Wurzburg (Germany), Kleinlangheim, Frankfurt, Berlin, Marneffe (Belgium), Le Vigeant (France), St. Cyprien, Gurs, Le Chambon sur Lignon, Le Puy, Switzerland
Jack Lewin was born in 1925 in Wurzburg, Germany. Lewin, along with his parents and brother, lived in a town called Kleinlangheim. Out of the thousands of inhabitants there were only ten Jewish families. Lewin recalls that anti-Semitism was very common. For instance, Lewin remembers in April 1933, his grandfather was arrested solely because he was Jewish. Lewin even experienced anti-Semitism first hand while in school. He remembers getting beaten up daily and being called “dirty Jew” and “Jew swine.” After years of recieving mental and physical abuse at school, Lewin went to Yeshiva in Frankfurt. He stayed there for two years. Unfortunately, when Lewin’s money ran out he had to come home.
In 1938, during the infamous Kristallnacht, Lewin and the rest of his family were arrested. They were taken to the town hall where they stayed for the whole day. After that, Lewin’s brother went to Berlin to stay with an aunt because he was getting beaten up in school and couldn’t handle the abuse, much like Lewin. Lewin followed his brother and stayed in Berlin for half a year. After some time, Lewin’s parents were kicked out of their house because the authorities had found weapons inside and had given them twenty four hours to leave Germany. Lewin’s parents couldn’t come to Berlin so they went to Belgium. Lewin and his brother followed. Lewin and his family stayed in a camp named Marneffe, which was located in an old chateau and consisted of about one hundred and fifty families.
On May 10, 1940 the war broke out in Belgium. In response, Lewin and his family packed whatever they could and marched towards France. Sometime on their march, Lewin and his family were arrested by the Belgian and French army. They were put onto cattle wagons and sent to the Le Vigeant camp, near Vienne, France. The family stayed in the camp for approximately a week or two. From Le Vigeant, Lewin, his father, and his brother were sent to St. Cyprien while his mother was sent to Gurs. Lewin stayed in St. Cyprien for six to eight months. Lewin eventually joined his mother in Gurs, along with his father and brother. The family stayed in Gurs for ten to eleven months. One day, Lewin’s parents were approached and asked if they wanted to send their sons to the village Le Chambon sur Lignon. His parents agreed and Lewin was then taken to the village, where he was placed in a home by the Swiss Red Cross. In August 1942, the French Carlingue tried to arrest Lewin and his brother. They escaped into the woods and were given work at a wood workshop that was handled by the Swiss Red Cross. In 1943, Lewin and his brother were arrested and sent to Le Puy, the capital of the Haute-Loire department. Lewin was eventually let go because he was underage but his brother was sent back to Gurs, where he eventually escaped and fled to Switzerland.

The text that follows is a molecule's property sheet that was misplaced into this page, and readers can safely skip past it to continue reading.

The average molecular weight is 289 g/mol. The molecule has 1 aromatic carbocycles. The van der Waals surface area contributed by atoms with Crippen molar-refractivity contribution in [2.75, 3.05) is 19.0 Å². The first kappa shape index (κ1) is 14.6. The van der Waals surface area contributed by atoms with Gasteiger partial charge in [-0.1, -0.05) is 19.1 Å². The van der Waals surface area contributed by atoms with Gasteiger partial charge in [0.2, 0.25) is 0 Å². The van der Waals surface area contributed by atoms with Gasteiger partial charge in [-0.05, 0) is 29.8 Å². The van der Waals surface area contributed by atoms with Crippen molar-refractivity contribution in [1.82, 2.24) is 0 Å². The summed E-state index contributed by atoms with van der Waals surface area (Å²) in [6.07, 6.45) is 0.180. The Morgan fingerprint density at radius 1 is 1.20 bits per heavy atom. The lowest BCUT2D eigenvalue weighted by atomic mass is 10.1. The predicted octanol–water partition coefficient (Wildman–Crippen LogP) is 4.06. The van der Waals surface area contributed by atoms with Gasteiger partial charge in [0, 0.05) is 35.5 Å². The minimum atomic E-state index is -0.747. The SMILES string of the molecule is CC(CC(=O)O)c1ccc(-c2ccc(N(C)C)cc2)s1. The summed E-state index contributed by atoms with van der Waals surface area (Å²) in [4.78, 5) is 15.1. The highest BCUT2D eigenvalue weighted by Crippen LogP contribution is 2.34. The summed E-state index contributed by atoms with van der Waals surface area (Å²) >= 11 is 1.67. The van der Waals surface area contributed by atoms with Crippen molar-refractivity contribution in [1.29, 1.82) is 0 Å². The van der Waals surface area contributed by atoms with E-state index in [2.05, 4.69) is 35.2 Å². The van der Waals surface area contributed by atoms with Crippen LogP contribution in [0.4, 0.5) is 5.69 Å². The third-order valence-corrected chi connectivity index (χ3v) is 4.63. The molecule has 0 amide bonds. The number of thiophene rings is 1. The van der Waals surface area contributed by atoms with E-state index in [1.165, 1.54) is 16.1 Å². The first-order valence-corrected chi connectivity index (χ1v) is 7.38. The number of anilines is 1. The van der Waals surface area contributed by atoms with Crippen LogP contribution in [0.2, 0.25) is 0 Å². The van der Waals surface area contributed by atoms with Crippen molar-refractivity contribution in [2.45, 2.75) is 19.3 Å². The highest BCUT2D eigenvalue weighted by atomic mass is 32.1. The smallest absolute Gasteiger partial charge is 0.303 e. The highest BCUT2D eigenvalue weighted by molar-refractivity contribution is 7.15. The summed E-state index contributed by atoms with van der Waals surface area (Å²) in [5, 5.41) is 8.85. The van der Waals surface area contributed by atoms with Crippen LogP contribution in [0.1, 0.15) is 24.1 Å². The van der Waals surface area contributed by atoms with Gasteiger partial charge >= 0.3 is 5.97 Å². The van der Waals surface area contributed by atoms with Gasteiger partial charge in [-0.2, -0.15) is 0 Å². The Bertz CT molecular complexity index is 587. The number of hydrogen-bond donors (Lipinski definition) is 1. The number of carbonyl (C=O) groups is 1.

When Lewin arrived back in Le Chambon sur Lignon, he tried to live in the open. But when word came that Germans were going to have another selection, Lewin was sent to live on a farm with the Salvation Army. After a month or two, Lewin couldn’t stand hiding anymore so he went to a lady in the village he knew well. He said that he wanted to leave Le Chambon sur Lignon and join the French forces fighting in Africa. She refused and told him he would instead go to Switzerland. False papers were drawn up for Lewin and in April 1943, Lewin crossed the Swiss border and hid in a monastery until the end of the war. At first, Swiss authorities wanted to send Lewin and his brother back, right into harm’s way, but luckily Lewin was given the proper names to mention and he stayed. On December 7, 1946 Lewin came to the United States. He served the United States Army for two years in the sixth armored cavalry regiment, where he was stationed near Munich. After service, he became a United States citizen in 1953. He lives in New York with his wife and has three daughters.
Date: November 1, 1986
Interviewer: Rabbi Charles H. Rosenzveig
Length: 33 minutes
Format: Video Recording